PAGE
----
Monday, 16 February 2009
Prophecy is made up of three essential elements, revelation, interpretation and application. Revelation answers the question, “what do I see?” It is a different way of knowing that doesn’t come through study and learning. Rather it is more intuitive. It is to use Biblical language, ‘given from above’. When Peter declared Jesus to be the Messiah in Matt 16.16-17, Jesus makes a fascinating statement. This truth came to Peter from the Father in Heaven, not ‘flesh and blood’. Revelation comes from a Greek word that means to ‘take the cover off’. It means we are now able to ‘see’ what was once hidden. There are various ways and means that God uses to give us revelation, words, dreams, visions or even visitations. What is important to take on board is that the origin is not ‘flesh and blood’.
This also brings with it a caution. In the NT we are told to test the spirits, 1John 4.1. The same Peter who declared Jesus to be the Messiah went on in the same chapter and a few verses later to become a mouth piece for the devil. He did not discern the source of that particular revelation that originated from a different spirit. And Jesus firmly rebukes him, “Get behind Me satan....” So with revelation we receive knowledge about people, situations or God’s purpose that is designed to help us move ahead in God’s will. But revelation is only one part of the puzzle. All revelation needs interpretation.
Interpretation answers the question, “what does it mean?” Pharaoh had a dream about seven fat cows and seven thin cows. He knew what he saw in his dream but he had no idea what it meant. He is able to say what he sees but is disturbed to know its significance – but in his heart he knows it is significant and can’t just ignore it. Daniel and John both had similar experiences. Daniel was given skill by an angel to know how to interpret and understand his dream, Dan 9.23. John is told to write the things he has ‘seen’, Rev 1.19. The phrase ‘I saw...’ or ‘I looked...’ is often repeated in this book, Rev 5.1-2, 6, 11; 6.1-2, 5, 8-9, 12. His difficulty was not in recording the visions; it was in understanding and interpreting them, (see Rev 17).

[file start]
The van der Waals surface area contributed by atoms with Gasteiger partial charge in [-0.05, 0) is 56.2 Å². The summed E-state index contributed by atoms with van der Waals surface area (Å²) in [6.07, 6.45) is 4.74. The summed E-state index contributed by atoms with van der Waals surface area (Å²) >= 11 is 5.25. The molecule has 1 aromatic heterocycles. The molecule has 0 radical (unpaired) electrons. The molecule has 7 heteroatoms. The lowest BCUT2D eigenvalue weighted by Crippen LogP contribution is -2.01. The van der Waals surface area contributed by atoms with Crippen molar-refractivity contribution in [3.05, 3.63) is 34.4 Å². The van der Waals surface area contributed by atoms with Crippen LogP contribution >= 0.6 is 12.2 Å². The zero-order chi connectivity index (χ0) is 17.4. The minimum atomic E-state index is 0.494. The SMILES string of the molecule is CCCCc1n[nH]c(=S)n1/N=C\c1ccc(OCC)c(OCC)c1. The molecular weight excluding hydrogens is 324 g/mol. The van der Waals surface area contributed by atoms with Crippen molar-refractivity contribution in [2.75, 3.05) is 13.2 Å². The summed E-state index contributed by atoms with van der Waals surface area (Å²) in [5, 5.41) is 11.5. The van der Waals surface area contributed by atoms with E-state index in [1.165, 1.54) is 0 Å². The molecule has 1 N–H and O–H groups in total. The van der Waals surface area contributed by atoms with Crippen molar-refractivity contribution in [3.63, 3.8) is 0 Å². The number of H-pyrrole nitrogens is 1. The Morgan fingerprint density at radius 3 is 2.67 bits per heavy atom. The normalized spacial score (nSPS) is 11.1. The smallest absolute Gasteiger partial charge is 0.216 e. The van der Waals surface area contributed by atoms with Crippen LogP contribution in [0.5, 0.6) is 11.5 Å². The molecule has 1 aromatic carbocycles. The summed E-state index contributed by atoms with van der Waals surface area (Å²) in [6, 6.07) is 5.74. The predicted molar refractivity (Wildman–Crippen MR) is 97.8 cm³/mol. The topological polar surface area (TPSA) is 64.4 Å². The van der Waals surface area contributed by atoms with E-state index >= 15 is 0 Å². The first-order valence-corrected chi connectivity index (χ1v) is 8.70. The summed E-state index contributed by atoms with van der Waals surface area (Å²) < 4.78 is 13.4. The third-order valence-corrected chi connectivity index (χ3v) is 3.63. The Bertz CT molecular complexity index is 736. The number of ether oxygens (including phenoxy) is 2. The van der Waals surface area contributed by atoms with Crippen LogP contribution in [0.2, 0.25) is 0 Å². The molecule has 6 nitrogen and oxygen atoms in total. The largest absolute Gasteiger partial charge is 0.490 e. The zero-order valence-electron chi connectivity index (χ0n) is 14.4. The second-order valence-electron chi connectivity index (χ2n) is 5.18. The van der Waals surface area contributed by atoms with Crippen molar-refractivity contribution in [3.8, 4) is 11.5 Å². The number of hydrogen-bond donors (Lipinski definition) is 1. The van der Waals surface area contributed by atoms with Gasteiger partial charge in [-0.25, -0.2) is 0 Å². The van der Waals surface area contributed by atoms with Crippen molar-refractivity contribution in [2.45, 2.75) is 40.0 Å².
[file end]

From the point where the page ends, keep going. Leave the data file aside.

Revelation can be complete, accurate and true but it requires a skill almost as great to interpret correctly. Peter’s vision of a sheet containing creatures that were unlawful for Jews to eat was given to him three times – such was his resistance to meaning and significance of this vision, Acts 10. It opened his heart to the events that would follow in bringing the gospel to the first gentiles – Cornelius the Centurion. The significance of the vision dawns on him as he is obedient to go, Acts 10.28. (Interestingly, his encounter with Cornelius takes place at Caesarea – the very spot where Peter received the revelation of who Jesus really is back in Mat 16.16). And so it is with interpretation. Sometimes it comes immediately and sometimes we have to wait on the vision to understand its meaning and significance.
Agabus was an acknowledged prophet in the NT, Acts 11.27-28. He is the one who dramatically takes Paul‘s belt and warns of his impending arrest in Jerusalem, Acts 21.11. Notice how every one of the believers present interprets this to mean Paul shouldn’t go, Acts 21.12-14. But Paul takes issue with this. He is not challenging the revelation – that fits with many other prophecies about his life that he has had, Acts 9.15-16; 20.22-23. He is challenging their interpretation. They seem to operate more out of sentimentality than discernment. Paul will have none of it. Subsequent events and a personal visitation to Paul from the Lord show that Paul was right, Acts 23.11. And here is the important point. We are responsible for our own life and ministry. Prophecy should confirm and fit with what we already know to be true about our calling and direction in life. More of that later.
If it’s true that we can often mess up on interpretation it is even more so when it comes to application. This answers the question “What should I do?” In other words what action should I take? What is my responsibility in all this to help co-operate with God in bringing about this word? And here is where I have seen many believers become unstuck. They rush ahead with prophetic words and things go awry. Often it is the prophetic person who brought the word who gets the blame when things go wrong. But once a person has shared their revelation they have fulfilled their responsibility. They may have a take on the interpretation but application is a pastoral matter that requires wisdom to know the timing of God. Further, all prophecy should be confirmed, ‘in the mouth of two or three witnesses let every word be established’, Matt 18.16; Deut 17.6.
Many use 1Tim 1.18 as a text to support praying and pushing through with realising prophetic words over our lives. But let’s unpack this verse a little. In the first place it is written by Paul to his son in the faith Timothy. They have an ongoing relationship. There is trust between them. There is a track record. What Paul is ‘charging’ Timothy to do fits with prophecies previously given to him. There is continuity. It is not something new. Timothy can look back and see a line. Further it is prophecies plural – not prophecy singular. There was more than one prophecy over his life indicating his future ministry. Clearly it was two or three fitting with the biblical injunction of Deut 17.6 ‘in the mouth of two or three witnesses etc’.